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than adopting maria in guatemala nine years ago, i think the most fun i've had was on election night. [laughter] [applause] because all of these people who are paid to know what's going to happen -- [laughter] who were, like, two hours earlier they were in the fox hallway, the pollsters who were telling me doesn't look good for your guy, doesn't look good. i'd say about 410 electoral votes for hillary. 399, 400. i said, ooh, that's bad. that's bad for trump. well -- then they just start repeating the old, well, pennsylvania's going to be his waterloo. how many times did you hear that? leading up to election night? and let me tell you when i for sure knew that donald trump was going to win.
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i mean, i had a pretty good sense just because on the radio you get an instant focus group every day. the radio is so valuable. i could hear what, you know, what was on people's minds. they were discounting all the chatter, all the side issues that were keeping the press busy. it was sunday night right, you know, sunday before the election, and i get a call at about -- this must have been 5:00 in the afternoon. i was sitting down for late -- we have a sunday dinner at my house with my surrogate parents, and we were sitting, laughing, having a good time. and i get a phone call. and it was someone from the campaign. they said, what are you doing? i said, having dipper, what are you doing -- dinner, what are you doing? they were like, do you want to come to lees burg, virginia? what's going on there? well, donald trump's going to make a final stop in virginia, and he's in five states today,
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and he's going to wind up in virginia at 9:00. and i'm like, okay, it's like an hour and a half or so drive. i said, definitely i'm going, hello, yeah. you want to speak? of course i'll speak. pile a bunch of friends in the car, grab my daughter. school night, who cares, this is history. [laughter] put on an extra jacket, maria, we'll be fine. we all pile in the car, we drive up there, and i'm thinking this is a last minute thing which could be a total disaster in politics, right? you just never know what's going to happen. so we pull up and i'm, like, why am i doing this? i'm already exhausted, it's late, it was one of those really cold november nights. and so i'm like what is this backup? i'm looking, oh, my god, there must be an accident. we rolled down our window, and the police officer said who are you, where are you going? i said, well, i'm supposed to speak tonight. he's like, there's like a 14,000 people trying to get into a place that holds 1900 people.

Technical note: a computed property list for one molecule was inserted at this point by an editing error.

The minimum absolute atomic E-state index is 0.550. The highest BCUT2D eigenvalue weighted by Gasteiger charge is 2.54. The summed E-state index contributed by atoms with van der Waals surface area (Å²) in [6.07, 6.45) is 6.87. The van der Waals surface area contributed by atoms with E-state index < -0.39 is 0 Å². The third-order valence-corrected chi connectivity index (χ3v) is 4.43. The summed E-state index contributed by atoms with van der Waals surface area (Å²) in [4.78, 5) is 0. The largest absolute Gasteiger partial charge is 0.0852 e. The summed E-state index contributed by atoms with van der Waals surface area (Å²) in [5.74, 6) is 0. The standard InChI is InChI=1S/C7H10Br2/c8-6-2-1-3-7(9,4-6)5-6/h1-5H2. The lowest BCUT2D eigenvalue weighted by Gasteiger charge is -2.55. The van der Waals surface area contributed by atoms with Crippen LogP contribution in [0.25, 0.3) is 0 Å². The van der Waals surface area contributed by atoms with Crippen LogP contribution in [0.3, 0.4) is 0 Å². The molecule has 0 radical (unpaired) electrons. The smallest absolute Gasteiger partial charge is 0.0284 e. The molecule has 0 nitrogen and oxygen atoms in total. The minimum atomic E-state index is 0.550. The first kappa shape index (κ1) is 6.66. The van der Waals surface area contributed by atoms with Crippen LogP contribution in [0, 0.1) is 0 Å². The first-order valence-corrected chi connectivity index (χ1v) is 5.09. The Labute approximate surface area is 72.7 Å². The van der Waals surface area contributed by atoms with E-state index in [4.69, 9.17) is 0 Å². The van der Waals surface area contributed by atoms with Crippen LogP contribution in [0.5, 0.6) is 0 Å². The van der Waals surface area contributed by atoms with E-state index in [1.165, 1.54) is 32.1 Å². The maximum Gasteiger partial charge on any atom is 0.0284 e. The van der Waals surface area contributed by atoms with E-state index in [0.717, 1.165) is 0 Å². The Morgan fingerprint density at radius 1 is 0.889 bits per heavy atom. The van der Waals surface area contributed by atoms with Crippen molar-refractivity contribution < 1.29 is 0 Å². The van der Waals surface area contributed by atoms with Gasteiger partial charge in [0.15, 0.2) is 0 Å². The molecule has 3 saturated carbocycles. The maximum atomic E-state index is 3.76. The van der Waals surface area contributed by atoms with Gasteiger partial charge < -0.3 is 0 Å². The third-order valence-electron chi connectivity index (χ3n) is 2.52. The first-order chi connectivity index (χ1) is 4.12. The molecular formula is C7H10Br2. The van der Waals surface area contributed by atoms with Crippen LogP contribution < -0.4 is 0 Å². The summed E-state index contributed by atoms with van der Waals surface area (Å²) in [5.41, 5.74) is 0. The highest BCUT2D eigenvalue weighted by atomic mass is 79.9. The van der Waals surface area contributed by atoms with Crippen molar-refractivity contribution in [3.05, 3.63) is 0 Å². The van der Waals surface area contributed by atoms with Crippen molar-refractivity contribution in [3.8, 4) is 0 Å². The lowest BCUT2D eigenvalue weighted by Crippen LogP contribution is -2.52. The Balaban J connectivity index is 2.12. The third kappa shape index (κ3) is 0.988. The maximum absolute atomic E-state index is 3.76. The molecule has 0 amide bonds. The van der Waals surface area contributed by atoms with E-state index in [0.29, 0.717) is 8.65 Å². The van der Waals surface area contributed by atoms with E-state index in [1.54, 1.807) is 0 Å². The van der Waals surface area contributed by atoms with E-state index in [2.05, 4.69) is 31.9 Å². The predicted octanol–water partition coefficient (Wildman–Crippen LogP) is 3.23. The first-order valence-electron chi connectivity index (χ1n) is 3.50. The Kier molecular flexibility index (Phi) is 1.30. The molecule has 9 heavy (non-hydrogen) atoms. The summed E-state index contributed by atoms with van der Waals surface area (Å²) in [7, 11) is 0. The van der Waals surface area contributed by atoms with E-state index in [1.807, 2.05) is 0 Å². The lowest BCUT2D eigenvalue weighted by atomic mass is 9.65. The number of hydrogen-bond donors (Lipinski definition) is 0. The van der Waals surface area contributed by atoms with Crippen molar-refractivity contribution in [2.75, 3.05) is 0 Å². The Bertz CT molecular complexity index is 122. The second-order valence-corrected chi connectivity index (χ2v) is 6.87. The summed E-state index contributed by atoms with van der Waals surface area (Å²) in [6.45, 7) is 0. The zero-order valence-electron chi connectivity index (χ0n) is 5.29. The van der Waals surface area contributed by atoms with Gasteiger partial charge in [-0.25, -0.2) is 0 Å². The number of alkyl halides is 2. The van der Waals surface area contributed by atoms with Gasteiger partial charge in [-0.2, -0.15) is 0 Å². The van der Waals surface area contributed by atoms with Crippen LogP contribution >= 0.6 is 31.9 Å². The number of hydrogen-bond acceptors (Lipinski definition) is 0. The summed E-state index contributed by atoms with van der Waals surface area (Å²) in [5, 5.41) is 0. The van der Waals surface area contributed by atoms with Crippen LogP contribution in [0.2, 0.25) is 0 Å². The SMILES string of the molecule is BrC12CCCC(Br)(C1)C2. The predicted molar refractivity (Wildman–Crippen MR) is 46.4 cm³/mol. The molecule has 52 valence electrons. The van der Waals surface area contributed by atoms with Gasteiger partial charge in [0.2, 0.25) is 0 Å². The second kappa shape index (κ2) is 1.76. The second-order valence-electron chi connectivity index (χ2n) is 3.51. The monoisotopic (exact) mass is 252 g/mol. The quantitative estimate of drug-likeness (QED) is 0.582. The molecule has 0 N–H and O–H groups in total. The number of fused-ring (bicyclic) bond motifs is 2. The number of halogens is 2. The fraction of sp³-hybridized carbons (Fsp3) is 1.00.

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[laughter] [applause] so i don't know if you're going to get in. i don't even know if you're going to get in. so we find this back road through the woods, and we drive, and i am not kidding you, people with kids on their shoulders, blankets, coolers, american flags, little, you know, down coats, babies had blankets, plaid blankets, veterans with their caps on, korean war, vietnam war. and i got out of the car and i felt so bad because i knew these people wouldn't get in to the event. and i said -- i jumped out of the car and a bunch of people came up to me and i said, guys, you guys, it's freezing. go back, you're not going to get in. the event's already full. it was an amphitheater, a covered area. and one after the other said we don't care.
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we want to be there. one after the other. finally make it to the venue, and the line, just the individual line is snaking -- in the dark, mind you -- snaking, snaking, snaking all the way up this hillside. so i went up with my producer, and i was talking to people. this is where you get the real story. and we walked and walked and walked. people quiet, people seemed so patient. and pitch black. and i finally, there was an older gentleman, maybe he was in his, i don't know, late 70s, early 80s, and he was in a wheelchair. and he had a usa cap on. and i asked his, looked like his daughter, i said do you do you e to bring you guys to the front? i'll get you in, but he shouldn't be out here in the cold. i can't stand it when people let
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elderly women wait in line, i'll bring you to the front. and he looked at me and without skipping a beat he said, ma'am, where i come from people don't cut in line. [laughter] like that. [applause] and i said, okay, how are those redskins? [laughter] he had cut me to the quick. and that kind of summed it up. that little vignette about the goodness of america. i think a lot of people last night thought it was the last stand for the country. the traditions that they loved, belief in america first that our policies from domestic to trade to spending, immigration, foreign policy, the policies are for the peoplement the government -- the people. the government works for us, not the other way around.